Cats are usually sweet and gentle, especially as they outgrow their rambunctious kitten phase. But what happens when you have an aggressive cat? Hissing, clawing, and biting isn’t fun for anyone, especially if it creates conflict with family members or other household pets.
Aggression issues can come from many sources, including an abuse history or health problems. Unfortunately, many aggressive cats end up in a shelter or on the street, but it doesn’t have to be that way. Here are five expert ways to handle aggressive cats and restore harmony in your household.
The 5 Expert Tips to Handle Aggressive Cats:
1. Get a Vet Checkup
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The first step in addressing any aggression issue in your cat, or any other pet, is a vet checkup. Aggression can be caused by medical issues, such as pain or anxiety, and may be treatable. Your vet can rule out any possible medical causes and address any that show up. In addition, your vet may be able to prescribe medication, even in the short term, lifestyle changes, or other interventions to help you address your cat’s aggression.
2. Teach Children Boundaries
Children and pets don’t always mix, especially with cats that aren’t tolerant. Young children can be too boisterous for a cat, and even the most well-meaning child can accidentally hurt cats by pulling on their tails or ears, pinching fur, or handling them roughly, leading to a scratch or bite. It’s important to teach your children how to behave appropriately around your cat (and other pets), not only for their own safety but for the safety and comfort of your cat. Furthermore, children should always be supervised around pets, and it’s best to keep them in different areas when that’s not possible.
3. Offer a Safe Space
If a cat is becoming aggressive, it may need its own space to mellow out and get away from whatever is causing stress. You can’t control every stress trigger your cat encounters, but you can provide a safe space for it to escape. Cats are largely solitary creatures, and though they can coexist peacefully in multi-pet households, they may still need some alone time. You can provide a room, a high shelf with a condo, or a cat tree with different hiding spots—whatever provides privacy and solitude for your cat. You can even try adding calming pheromone diffusers in their safe space such as Feliway to help curb their stress.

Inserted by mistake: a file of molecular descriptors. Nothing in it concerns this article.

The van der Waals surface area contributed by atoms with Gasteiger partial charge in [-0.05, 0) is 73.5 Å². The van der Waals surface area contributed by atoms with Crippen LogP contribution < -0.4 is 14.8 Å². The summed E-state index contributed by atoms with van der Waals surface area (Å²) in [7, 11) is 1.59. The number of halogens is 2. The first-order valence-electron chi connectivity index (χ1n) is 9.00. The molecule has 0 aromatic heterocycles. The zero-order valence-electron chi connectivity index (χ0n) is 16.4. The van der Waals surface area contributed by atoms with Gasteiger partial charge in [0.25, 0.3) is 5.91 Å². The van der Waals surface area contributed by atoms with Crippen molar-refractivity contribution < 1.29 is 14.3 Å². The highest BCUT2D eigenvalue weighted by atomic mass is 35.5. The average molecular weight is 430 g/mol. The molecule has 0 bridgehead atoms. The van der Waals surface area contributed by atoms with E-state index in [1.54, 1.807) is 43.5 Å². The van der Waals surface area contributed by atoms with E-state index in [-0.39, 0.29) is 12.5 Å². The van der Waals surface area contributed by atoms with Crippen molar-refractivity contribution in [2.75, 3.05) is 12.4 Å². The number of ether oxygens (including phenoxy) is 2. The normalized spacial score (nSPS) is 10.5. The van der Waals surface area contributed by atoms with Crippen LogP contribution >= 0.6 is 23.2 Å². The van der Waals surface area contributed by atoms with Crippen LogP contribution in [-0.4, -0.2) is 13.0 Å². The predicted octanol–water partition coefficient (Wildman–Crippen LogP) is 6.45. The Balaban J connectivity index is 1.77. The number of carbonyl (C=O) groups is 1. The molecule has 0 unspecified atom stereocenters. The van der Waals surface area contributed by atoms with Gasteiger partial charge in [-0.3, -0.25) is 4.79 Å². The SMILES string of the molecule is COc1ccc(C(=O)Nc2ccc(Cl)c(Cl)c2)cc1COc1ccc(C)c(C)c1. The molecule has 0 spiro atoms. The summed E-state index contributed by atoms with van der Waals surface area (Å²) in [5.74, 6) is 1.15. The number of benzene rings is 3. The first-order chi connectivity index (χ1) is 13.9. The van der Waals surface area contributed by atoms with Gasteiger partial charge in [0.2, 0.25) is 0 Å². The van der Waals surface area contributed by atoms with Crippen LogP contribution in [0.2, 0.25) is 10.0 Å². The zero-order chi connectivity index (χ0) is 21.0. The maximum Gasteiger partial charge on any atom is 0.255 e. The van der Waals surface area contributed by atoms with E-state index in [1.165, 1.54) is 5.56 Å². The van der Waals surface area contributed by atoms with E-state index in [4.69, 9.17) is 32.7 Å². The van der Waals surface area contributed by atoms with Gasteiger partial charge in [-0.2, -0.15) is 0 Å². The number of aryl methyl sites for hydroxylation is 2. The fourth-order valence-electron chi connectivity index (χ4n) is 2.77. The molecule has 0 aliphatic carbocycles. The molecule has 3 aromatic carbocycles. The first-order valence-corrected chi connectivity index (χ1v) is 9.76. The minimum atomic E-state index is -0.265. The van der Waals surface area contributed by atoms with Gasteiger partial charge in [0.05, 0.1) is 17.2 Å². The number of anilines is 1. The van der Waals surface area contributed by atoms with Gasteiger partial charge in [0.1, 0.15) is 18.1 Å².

4. Don’t Punish
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Behavioral modification can be difficult with cats. They respond to rewards-based training and modification, not punishments. Resist the urge to yell, scold, swat, hit, or spray your cat with a water bottle in response to aggressive behaviors. Cats don’t respond to negativity; doing so may only serve to increase aggression and put your cat on the defensive. Instead, use rewards to reinforce the behaviors you want, instead of aggression, such as lying with you, allowing you to pet it, or signs of affection like purring or rubbing against you.
5. Consult a Behaviorist
If the previous interventions haven’t improved your cat’s aggression, it’s not necessarily bound for the shelter. Consult with a professional veterinary behaviorist to get to the root cause of your cat’s aggression. These professionals are trained in animal behavior and may recommend a combination of behavioral modification, environmental modification, and short-term medication to treat aggression and reinforce non-aggressive behavior.
Types of Cat Aggression
One of the challenges with cat aggression is that it can come from a variety of sources, all of which need to be treated differently.
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Cat aggression can be challenging and may put other pets or people in the household at risk, but not all hope is lost. Aggression can come from many possible sources and can be corrected, especially once the underlying cause is identified. Try these tips to correct your cat’s aggression, or consult a veterinary behaviorist to teach your cat appropriate behaviors.
Featured Image Credit: Seregraff, Shutterstock